Where Do Your Jeans Come From?

The main production floor at denim detailing company, Sai-Tex, located outside of Ho Chi Minh City. It is using cutting-edge technology and innovative business models to minimize the harmful footprint of textile manufacturing. November, 2014.
The main production floor at denim detailing company, Sai-Tex, located outside of Ho Chi Minh City. It is using cutting-edge technology and innovative business models to minimize the harmful footprint of textile manufacturing. November, 2014.

Workers apply coloured spray to jeans at denim detailing company, Sai-Tex, located outside of Ho Chi Minh City.
Workers apply coloured spray to jeans at denim detailing company, Sai-Tex, located outside of Ho Chi Minh City.

Workers operate large washing machines at denim detailing company, Sai-Tex, located outside of Ho Chi Minh City.
Workers operate large washing machines at denim detailing company, Sai-Tex, located outside of Ho Chi Minh City.

Workers hang jeans onto a large conveyor belt that naturally dries items at denim detailing company, Sai-Tex.
Workers hang jeans onto a large conveyor belt that naturally dries items at denim detailing company, Sai-Tex.

Workers sort through jeans at denim detailing company, Sai-Tex, located outside of Ho Chi Minh City.
Workers sort through jeans at denim detailing company, Sai-Tex, located outside of Ho Chi Minh City.

A worker in the main sewing room at denim detailing company, Sai-Tex, located outside of Ho Chi Minh City.
A worker in the main sewing room at denim detailing company, Sai-Tex, located outside of Ho Chi Minh City.

Workers in the main sewing room at denim detailing company, Sai-Tex, located outside of Ho Chi Minh City.
Workers in the main sewing room at denim detailing company, Sai-Tex, located outside of Ho Chi Minh City.

Pieces of denim lying on the floor in the main sewing room at denim detailing company, Sai-Tex, located outside of Ho Chi Minh City.
Pieces of denim lying on the floor in the main sewing room at denim detailing company, Sai-Tex, located outside of Ho Chi Minh City.

A worker sits on top of a huge pile of jeans that are about to be transported at denim detailing company, Sai-Tex, located outside of Ho Chi Minh City.
A worker sits on top of a huge pile of jeans that are about to be transported at denim detailing company, Sai-Tex, located outside of Ho Chi Minh City.

Jeans on display in a showroom at denim detailing company, Sai-Tex, located outside of Ho Chi Minh City.
Jeans on display in a showroom at denim detailing company, Sai-Tex, located outside of Ho Chi Minh City.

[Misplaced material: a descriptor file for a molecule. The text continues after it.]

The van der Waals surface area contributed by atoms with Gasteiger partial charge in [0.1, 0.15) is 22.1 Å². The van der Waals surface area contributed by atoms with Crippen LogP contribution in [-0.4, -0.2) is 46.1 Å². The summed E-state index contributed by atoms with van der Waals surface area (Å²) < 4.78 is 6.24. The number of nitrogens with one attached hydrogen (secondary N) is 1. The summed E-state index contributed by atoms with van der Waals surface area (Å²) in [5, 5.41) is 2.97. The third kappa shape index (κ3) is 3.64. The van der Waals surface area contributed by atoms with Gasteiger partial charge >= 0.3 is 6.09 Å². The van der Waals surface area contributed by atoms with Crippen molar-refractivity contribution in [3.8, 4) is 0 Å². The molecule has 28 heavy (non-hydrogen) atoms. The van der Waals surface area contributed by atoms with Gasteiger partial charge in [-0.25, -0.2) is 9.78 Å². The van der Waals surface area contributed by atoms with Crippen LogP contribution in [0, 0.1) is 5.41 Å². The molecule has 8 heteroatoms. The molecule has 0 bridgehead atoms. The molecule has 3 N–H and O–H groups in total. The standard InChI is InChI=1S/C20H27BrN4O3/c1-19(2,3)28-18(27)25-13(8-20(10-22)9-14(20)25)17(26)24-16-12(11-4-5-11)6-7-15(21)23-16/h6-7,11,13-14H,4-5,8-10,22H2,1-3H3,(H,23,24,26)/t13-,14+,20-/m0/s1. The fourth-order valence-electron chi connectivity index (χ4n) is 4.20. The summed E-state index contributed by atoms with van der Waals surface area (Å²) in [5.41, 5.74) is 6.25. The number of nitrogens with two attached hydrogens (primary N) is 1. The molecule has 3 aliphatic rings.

I recently got a call from the Natural Resources Defense Council’s onEarth magazine to take on an interesting assignment that I thought I would share with you here today on the blog.

Have you ever wondered where your jeans come from? If you’ve followed my recent work, I hope you might of least thought about where your clothing in general has come from. You might remember my recent story from India, The Toxic Price of Leather, which highlighted the tragic situation playing out in the city of Kanpur which produces the largest amounts of leather in the country. Waste water from leather treatment is dumped untreated into local waterways and onto farmland causing terrible environmental damage and health problems in local people.

Having seen some of the worst the clothing industry could offer in developing Asia, I was curious to find out there was one factory in Vietnam that was apparently going in the other direction, consciously developing an eco-friendly approach to clothing production. That company was Sai-Tex, located just outside Ho Chi Minh City in Vietnam.

The company primarily produces jeans which are distributed to outlets throughout Europe and North America. I spent two days at the factory documenting the production of jeans and the conditions of the workers. I was impressed by the set-up during my time there.

As you can see from the images, the facilities are very modern and the main work areas are lit by natural light, using large conveyor belts to naturally dry the jeans above the heads of the workers. Protective clothing and masks are available to workers and production is monitored by state of the art computers that keep track of operations. Solar panels on the roofs of the factories gather energy and water collection ponds trap rainwater for use in the factory.

Overall, it was very encouraging to see clothing production being done in this way. With a little more investment, better methods of protecting workers and the environment were clearly being implemented. The reality is that the demand for clothing, especially those made in the developing world where production is cheaper, will not diminish anytime soon. Companies that are making an effort to produce these goods in a more sustainable way should be highlighted which is why I wanted to share this work with you today.

To learn more, read onEarth’s full in-depth story in their article: MADE IN VIETNAM

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